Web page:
European football authorities have chosen Citigroup to spearhead a pandemic funding package worth up to €7bn for the region’s clubs, according to people with knowledge of the matter, as fears mount over further disruption from the Omicron variant of coronavirus.
The financing package, as well as the selection of the US bank to lead the project if it goes ahead, will be presented to Uefa’s executive committee on Thursday, one of the people said.
Uefa, which runs the Champions League, the most prestigious club contest across Europe, could decide whether to go ahead with the deal at a separate meeting next spring, although the governing body could move faster than that in practice.
Clubs across Europe need finance after losing billions of euros in revenue since the outbreak of coronavirus in early 2020, which forced leagues to postpone matches. These were later rescheduled to take place behind closed doors, hitting ticket revenues. Uefa has previously estimated that Europe’s clubs have lost out on roughly €9bn of revenues.
Setting up a relief fund for clubs could provide clubs with the cash liquidity required to see them through further disruption.
In England’s Premier League, the richest domestic division in Europe, matches featuring Brentford, Manchester United, Burnley and Watford have been called off this week because of positive tests, while games in Germany’s Bundesliga are taking place in front of reduced crowds.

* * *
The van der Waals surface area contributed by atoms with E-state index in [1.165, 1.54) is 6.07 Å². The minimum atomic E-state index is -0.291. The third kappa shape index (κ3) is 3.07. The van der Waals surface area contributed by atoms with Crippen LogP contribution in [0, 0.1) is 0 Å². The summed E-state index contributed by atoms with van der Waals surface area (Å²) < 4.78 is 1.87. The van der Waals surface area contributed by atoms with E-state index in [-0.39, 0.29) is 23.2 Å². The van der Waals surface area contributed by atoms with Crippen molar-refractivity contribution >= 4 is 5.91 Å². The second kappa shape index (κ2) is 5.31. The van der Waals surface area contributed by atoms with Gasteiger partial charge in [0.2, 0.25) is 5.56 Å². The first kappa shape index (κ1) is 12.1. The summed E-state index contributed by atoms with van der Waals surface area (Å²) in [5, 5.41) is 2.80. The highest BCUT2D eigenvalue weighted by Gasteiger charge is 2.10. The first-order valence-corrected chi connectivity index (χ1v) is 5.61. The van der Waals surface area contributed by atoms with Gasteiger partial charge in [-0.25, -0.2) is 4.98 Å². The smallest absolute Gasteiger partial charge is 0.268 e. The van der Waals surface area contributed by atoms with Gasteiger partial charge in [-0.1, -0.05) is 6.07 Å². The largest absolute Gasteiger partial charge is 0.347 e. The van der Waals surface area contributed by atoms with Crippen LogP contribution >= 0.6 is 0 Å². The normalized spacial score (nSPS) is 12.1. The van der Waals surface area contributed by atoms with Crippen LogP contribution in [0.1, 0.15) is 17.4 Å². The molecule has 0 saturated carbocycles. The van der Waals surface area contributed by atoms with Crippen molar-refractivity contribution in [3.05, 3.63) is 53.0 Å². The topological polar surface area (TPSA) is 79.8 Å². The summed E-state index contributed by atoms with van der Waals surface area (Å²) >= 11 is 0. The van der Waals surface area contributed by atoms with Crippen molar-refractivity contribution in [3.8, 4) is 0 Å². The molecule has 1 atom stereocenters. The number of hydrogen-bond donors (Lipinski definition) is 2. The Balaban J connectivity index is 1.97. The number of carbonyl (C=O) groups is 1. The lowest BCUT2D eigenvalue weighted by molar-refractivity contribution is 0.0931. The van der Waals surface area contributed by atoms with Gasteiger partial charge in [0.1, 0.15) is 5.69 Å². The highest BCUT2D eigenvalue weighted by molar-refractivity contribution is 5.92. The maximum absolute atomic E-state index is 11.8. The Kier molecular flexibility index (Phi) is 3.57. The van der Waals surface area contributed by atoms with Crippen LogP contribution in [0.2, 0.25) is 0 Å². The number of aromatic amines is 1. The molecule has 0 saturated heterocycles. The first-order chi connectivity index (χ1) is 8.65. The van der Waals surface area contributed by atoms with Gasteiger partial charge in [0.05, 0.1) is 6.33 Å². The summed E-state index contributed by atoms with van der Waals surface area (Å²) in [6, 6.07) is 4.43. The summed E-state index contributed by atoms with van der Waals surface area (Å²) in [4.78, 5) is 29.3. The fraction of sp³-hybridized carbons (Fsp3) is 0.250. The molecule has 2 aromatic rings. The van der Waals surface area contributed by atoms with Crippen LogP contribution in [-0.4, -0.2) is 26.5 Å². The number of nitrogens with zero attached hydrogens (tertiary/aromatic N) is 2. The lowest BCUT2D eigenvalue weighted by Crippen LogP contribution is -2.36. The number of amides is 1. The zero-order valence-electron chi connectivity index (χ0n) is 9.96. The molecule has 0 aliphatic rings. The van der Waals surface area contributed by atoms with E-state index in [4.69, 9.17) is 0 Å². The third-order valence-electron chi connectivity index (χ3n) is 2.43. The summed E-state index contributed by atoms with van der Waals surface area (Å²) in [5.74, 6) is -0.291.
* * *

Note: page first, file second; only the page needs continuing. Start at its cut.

Citi’s victory comes after a competitive process that also involved bids from rival banks Goldman Sachs and Macquarie, as well as private equity firm Apollo, the Financial Times previously reported. Other groups may still have a role to play in the project.
The final shape of the financing package remains to be seen but could begin with a fund sized at about €2bn, before expanding to €6bn-€7bn over time.
Football clubs and leagues are turning to financial institutions to provide them with the capital they need to recover from the pandemic and for investment purposes. The appeal of financing at governing body and league level is that they are deemed by lenders to be less risky borrowers than individual clubs.
This week, Spain’s La Liga signed a deal with private equity firm CVC Capital Partners, which is providing €2bn in exchange for 8.2 per cent of the Spanish league’s “commercial profits” — revenues after costs from setting up a new commercial entity — for the next 50 years. Real Madrid and Barcelona, the country’s two biggest clubs, bitterly opposed the deal.
Bankers say Uefa’s proposal does not involve signing over equity or a slice of its broadcast revenues.
Instead, the project involves debt, which will be secured against the governing body’s broadcasting rights for its club competitions. Clubs that play in the Champions League, Europa League or other Uefa competitions are set to be eligible for the scheme.
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